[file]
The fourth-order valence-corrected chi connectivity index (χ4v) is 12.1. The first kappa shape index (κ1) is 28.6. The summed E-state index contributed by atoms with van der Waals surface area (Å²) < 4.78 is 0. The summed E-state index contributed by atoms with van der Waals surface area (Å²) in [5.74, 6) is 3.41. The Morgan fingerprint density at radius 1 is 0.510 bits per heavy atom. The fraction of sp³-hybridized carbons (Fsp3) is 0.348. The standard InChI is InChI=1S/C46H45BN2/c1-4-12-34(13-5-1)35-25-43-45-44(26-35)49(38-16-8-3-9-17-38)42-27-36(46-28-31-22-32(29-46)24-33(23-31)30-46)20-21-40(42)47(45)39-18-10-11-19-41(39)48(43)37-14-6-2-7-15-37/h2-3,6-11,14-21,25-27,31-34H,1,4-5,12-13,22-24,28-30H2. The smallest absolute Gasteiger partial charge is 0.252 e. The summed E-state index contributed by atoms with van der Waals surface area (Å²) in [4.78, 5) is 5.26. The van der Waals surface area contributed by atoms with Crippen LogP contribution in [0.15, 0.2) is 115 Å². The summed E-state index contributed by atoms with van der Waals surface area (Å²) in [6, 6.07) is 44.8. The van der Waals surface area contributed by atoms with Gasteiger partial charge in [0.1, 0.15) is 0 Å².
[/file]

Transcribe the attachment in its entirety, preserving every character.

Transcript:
The fourth-order valence-corrected chi connectivity index (χ4v) is 12.1. The first kappa shape index (κ1) is 28.6. The summed E-state index contributed by atoms with van der Waals surface area (Å²) < 4.78 is 0. The summed E-state index contributed by atoms with van der Waals surface area (Å²) in [5.74, 6) is 3.41. The Morgan fingerprint density at radius 1 is 0.510 bits per heavy atom. The fraction of sp³-hybridized carbons (Fsp3) is 0.348. The standard InChI is InChI=1S/C46H45BN2/c1-4-12-34(13-5-1)35-25-43-45-44(26-35)49(38-16-8-3-9-17-38)42-27-36(46-28-31-22-32(29-46)24-33(23-31)30-46)20-21-40(42)47(45)39-18-10-11-19-41(39)48(43)37-14-6-2-7-15-37/h2-3,6-11,14-21,25-27,31-34H,1,4-5,12-13,22-24,28-30H2. The smallest absolute Gasteiger partial charge is 0.252 e. The summed E-state index contributed by atoms with van der Waals surface area (Å²) in [4.78, 5) is 5.26. The van der Waals surface area contributed by atoms with Crippen LogP contribution in [0.15, 0.2) is 115 Å². The summed E-state index contributed by atoms with van der Waals surface area (Å²) in [6, 6.07) is 44.8. The van der Waals surface area contributed by atoms with Gasteiger partial charge in [0.1, 0.15) is 0 Å².